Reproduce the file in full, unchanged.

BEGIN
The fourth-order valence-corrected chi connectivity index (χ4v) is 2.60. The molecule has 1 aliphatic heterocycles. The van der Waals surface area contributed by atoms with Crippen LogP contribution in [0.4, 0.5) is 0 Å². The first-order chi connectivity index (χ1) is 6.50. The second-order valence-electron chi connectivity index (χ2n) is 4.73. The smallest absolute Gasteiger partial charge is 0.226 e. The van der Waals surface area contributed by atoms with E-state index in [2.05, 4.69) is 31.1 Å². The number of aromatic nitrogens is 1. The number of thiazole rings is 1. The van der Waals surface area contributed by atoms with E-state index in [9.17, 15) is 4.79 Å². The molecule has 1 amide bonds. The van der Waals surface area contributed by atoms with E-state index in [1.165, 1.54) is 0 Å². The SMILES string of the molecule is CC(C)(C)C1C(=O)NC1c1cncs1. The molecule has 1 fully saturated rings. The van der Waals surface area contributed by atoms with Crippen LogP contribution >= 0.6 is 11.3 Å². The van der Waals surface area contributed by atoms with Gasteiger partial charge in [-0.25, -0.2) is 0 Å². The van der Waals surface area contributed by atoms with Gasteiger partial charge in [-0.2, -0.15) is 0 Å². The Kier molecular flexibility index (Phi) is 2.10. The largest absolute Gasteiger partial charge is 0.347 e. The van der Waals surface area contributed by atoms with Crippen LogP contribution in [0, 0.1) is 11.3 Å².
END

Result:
The fourth-order valence-corrected chi connectivity index (χ4v) is 2.60. The molecule has 1 aliphatic heterocycles. The van der Waals surface area contributed by atoms with Crippen LogP contribution in [0.4, 0.5) is 0 Å². The first-order chi connectivity index (χ1) is 6.50. The second-order valence-electron chi connectivity index (χ2n) is 4.73. The smallest absolute Gasteiger partial charge is 0.226 e. The van der Waals surface area contributed by atoms with E-state index in [2.05, 4.69) is 31.1 Å². The number of aromatic nitrogens is 1. The number of thiazole rings is 1. The van der Waals surface area contributed by atoms with E-state index in [9.17, 15) is 4.79 Å². The molecule has 1 amide bonds. The van der Waals surface area contributed by atoms with E-state index in [1.165, 1.54) is 0 Å². The SMILES string of the molecule is CC(C)(C)C1C(=O)NC1c1cncs1. The molecule has 1 fully saturated rings. The van der Waals surface area contributed by atoms with Crippen LogP contribution >= 0.6 is 11.3 Å². The van der Waals surface area contributed by atoms with Gasteiger partial charge in [-0.25, -0.2) is 0 Å². The van der Waals surface area contributed by atoms with Gasteiger partial charge in [-0.2, -0.15) is 0 Å². The Kier molecular flexibility index (Phi) is 2.10. The largest absolute Gasteiger partial charge is 0.347 e. The van der Waals surface area contributed by atoms with Crippen LogP contribution in [0, 0.1) is 11.3 Å².